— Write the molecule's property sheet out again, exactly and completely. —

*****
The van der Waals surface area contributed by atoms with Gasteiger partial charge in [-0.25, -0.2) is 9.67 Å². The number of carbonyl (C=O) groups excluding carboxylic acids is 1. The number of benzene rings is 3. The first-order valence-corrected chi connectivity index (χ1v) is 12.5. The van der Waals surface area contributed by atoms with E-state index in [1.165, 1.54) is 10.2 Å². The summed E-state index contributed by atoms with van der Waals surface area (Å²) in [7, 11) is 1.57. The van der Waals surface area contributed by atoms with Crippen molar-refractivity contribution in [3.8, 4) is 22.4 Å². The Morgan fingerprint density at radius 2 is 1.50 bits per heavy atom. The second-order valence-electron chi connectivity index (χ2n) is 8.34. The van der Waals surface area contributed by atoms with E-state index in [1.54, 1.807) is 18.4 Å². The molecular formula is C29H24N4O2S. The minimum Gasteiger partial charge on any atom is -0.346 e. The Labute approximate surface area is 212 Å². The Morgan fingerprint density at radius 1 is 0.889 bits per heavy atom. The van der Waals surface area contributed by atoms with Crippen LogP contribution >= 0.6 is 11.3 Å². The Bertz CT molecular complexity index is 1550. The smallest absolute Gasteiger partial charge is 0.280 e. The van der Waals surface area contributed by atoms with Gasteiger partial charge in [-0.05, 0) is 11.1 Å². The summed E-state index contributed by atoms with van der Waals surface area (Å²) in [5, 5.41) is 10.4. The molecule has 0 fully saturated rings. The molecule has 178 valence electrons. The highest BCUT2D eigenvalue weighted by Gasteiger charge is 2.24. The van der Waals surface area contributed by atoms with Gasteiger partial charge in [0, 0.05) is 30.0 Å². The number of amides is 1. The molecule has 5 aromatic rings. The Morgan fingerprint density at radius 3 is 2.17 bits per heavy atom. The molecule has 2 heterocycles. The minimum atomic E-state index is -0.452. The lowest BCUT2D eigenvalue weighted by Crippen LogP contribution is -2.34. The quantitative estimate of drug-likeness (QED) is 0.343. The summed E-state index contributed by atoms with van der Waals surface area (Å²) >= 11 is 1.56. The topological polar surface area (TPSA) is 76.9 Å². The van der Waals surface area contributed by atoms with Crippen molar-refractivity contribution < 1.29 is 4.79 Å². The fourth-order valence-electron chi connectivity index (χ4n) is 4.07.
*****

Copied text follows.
The van der Waals surface area contributed by atoms with Gasteiger partial charge in [-0.25, -0.2) is 9.67 Å². The number of carbonyl (C=O) groups excluding carboxylic acids is 1. The number of benzene rings is 3. The first-order valence-corrected chi connectivity index (χ1v) is 12.5. The van der Waals surface area contributed by atoms with E-state index in [1.165, 1.54) is 10.2 Å². The summed E-state index contributed by atoms with van der Waals surface area (Å²) in [7, 11) is 1.57. The van der Waals surface area contributed by atoms with Crippen molar-refractivity contribution in [3.8, 4) is 22.4 Å². The Morgan fingerprint density at radius 2 is 1.50 bits per heavy atom. The second-order valence-electron chi connectivity index (χ2n) is 8.34. The van der Waals surface area contributed by atoms with E-state index in [1.54, 1.807) is 18.4 Å². The molecular formula is C29H24N4O2S. The minimum Gasteiger partial charge on any atom is -0.346 e. The Labute approximate surface area is 212 Å². The Morgan fingerprint density at radius 1 is 0.889 bits per heavy atom. The van der Waals surface area contributed by atoms with Crippen LogP contribution >= 0.6 is 11.3 Å². The Bertz CT molecular complexity index is 1550. The smallest absolute Gasteiger partial charge is 0.280 e. The van der Waals surface area contributed by atoms with Gasteiger partial charge in [-0.05, 0) is 11.1 Å². The summed E-state index contributed by atoms with van der Waals surface area (Å²) in [5, 5.41) is 10.4. The molecule has 0 fully saturated rings. The molecule has 178 valence electrons. The highest BCUT2D eigenvalue weighted by Gasteiger charge is 2.24. The van der Waals surface area contributed by atoms with Gasteiger partial charge in [0, 0.05) is 30.0 Å². The number of amides is 1. The molecule has 5 aromatic rings. The Morgan fingerprint density at radius 3 is 2.17 bits per heavy atom. The molecule has 2 heterocycles. The minimum atomic E-state index is -0.452. The lowest BCUT2D eigenvalue weighted by Crippen LogP contribution is -2.34. The quantitative estimate of drug-likeness (QED) is 0.343. The summed E-state index contributed by atoms with van der Waals surface area (Å²) >= 11 is 1.56. The topological polar surface area (TPSA) is 76.9 Å². The van der Waals surface area contributed by atoms with Crippen molar-refractivity contribution < 1.29 is 4.79 Å². The fourth-order valence-electron chi connectivity index (χ4n) is 4.07.